Farm bankruptcies are up 24 per cent this year, according to the American Farm Bureau Federation. Agricultural debt is at levels not seen since the 1980s. Farmer suicide reports are increasing. And in October, the US lost 36,000 manufacturing jobs, including downturns in Wisconsin, Pennsylvania, Michigan and Florida, four swing states key to Trump's 2016 election.
How do you make a deal with someone who's erratic? He could make a deal with you and toss it within three monthsDerek Scissors, scholar at the American Enterprise Institute
In the final straw for some, Trump on August 23 announced by tweet an increase to 30 per cent from 25 per cent in tariffs on Chinese imports, amounting to billions of dollars.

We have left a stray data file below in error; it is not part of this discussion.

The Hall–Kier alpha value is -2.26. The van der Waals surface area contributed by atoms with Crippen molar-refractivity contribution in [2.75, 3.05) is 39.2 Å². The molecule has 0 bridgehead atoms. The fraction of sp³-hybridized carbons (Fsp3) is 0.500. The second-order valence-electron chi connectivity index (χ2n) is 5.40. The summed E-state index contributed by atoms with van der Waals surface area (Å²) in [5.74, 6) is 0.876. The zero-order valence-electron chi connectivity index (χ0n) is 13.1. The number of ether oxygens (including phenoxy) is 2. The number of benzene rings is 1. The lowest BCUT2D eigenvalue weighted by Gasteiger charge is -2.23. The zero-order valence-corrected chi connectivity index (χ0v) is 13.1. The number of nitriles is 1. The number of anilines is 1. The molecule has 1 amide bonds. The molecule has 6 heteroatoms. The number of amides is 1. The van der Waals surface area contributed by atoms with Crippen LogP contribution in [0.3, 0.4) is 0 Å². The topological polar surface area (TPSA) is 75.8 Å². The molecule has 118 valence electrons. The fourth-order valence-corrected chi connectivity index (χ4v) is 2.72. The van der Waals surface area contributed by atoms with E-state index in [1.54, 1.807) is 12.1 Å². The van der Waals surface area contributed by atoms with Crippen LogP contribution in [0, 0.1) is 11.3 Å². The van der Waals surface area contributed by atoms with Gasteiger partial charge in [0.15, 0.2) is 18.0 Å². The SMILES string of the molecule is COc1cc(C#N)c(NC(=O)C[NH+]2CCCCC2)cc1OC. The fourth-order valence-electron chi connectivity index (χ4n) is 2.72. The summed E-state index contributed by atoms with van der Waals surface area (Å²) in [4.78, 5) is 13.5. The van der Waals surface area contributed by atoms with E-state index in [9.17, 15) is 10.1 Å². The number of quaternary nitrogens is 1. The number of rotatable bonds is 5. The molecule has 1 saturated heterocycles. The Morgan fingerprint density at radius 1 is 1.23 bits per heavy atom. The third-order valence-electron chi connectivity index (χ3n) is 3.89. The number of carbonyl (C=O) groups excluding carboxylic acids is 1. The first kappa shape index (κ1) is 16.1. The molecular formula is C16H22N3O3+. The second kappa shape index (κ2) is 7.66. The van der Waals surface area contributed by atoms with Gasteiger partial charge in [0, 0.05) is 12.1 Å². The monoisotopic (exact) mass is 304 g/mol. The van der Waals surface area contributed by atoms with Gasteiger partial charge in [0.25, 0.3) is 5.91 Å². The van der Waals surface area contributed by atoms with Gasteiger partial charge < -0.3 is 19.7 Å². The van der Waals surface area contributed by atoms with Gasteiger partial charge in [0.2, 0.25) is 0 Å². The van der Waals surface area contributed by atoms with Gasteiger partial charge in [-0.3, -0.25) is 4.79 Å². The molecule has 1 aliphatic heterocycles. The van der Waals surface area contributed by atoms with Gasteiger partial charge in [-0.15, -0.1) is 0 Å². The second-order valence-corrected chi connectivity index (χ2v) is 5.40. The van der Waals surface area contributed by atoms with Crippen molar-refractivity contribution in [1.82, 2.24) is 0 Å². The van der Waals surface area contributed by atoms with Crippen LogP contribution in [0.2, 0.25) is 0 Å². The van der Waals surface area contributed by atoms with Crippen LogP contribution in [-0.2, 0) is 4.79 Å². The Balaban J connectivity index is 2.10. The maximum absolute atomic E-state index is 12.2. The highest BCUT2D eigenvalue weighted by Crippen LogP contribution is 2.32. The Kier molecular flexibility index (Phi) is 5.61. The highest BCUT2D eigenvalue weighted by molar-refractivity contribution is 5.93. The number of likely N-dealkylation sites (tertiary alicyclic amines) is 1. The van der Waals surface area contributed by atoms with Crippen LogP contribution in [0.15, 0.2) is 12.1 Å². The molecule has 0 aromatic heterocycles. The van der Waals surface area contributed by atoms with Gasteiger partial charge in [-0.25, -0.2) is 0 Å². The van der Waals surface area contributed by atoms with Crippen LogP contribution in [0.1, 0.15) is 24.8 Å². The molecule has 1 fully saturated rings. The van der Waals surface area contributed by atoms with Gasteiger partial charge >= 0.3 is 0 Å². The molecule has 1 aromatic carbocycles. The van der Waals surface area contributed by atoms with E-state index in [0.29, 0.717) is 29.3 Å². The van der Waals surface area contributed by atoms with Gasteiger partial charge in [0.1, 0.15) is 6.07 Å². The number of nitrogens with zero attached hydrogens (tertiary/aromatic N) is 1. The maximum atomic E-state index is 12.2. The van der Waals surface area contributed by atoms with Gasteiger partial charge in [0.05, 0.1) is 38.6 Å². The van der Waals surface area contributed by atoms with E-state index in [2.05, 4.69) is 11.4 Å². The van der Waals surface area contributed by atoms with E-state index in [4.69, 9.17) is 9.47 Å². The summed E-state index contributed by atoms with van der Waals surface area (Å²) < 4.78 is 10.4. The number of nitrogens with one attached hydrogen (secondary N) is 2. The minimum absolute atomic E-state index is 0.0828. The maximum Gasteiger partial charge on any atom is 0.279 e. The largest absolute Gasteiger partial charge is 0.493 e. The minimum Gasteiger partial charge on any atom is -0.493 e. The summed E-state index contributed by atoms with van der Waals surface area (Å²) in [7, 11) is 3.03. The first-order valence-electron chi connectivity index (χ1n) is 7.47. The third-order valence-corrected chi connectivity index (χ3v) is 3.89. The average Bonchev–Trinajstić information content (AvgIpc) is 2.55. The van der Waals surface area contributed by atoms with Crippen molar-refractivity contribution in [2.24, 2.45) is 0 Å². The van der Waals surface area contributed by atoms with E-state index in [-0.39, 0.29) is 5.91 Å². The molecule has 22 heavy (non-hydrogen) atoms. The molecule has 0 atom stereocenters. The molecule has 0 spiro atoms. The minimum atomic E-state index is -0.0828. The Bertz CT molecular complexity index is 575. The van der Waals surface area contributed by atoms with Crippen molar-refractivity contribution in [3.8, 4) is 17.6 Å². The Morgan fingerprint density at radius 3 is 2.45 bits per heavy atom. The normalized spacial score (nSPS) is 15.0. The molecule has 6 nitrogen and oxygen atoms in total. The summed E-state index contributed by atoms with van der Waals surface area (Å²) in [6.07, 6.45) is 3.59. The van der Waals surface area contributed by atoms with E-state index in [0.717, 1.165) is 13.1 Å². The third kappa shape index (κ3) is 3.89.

"When he escalated tariffs to 30 per cent within three hours, they realised there's no limit," said Treyz. "Then when the Ukraine news broke, everything went into a total different gear."
"It's something that made farmers and manufacturers get more aggressive, both in terms of behind-the-scenes pressure and more vocal protests by senators," she added, citing stepped-up lobbying and efforts by Republican Senators Chuck Grassley of Iowa and Rob Portman of Ohio to pass legislation aimed at reining in Trump's use of tariffs.
Both core groups realised they had leverage since Republicans in key Midwestern swing states will be crucial to Trump's re-election prospects, analysts said. This dovetails with growing frustration that tariffs on nearly half a trillion dollars had been in place for a year with few results, or much to suggest a grand deal any time soon.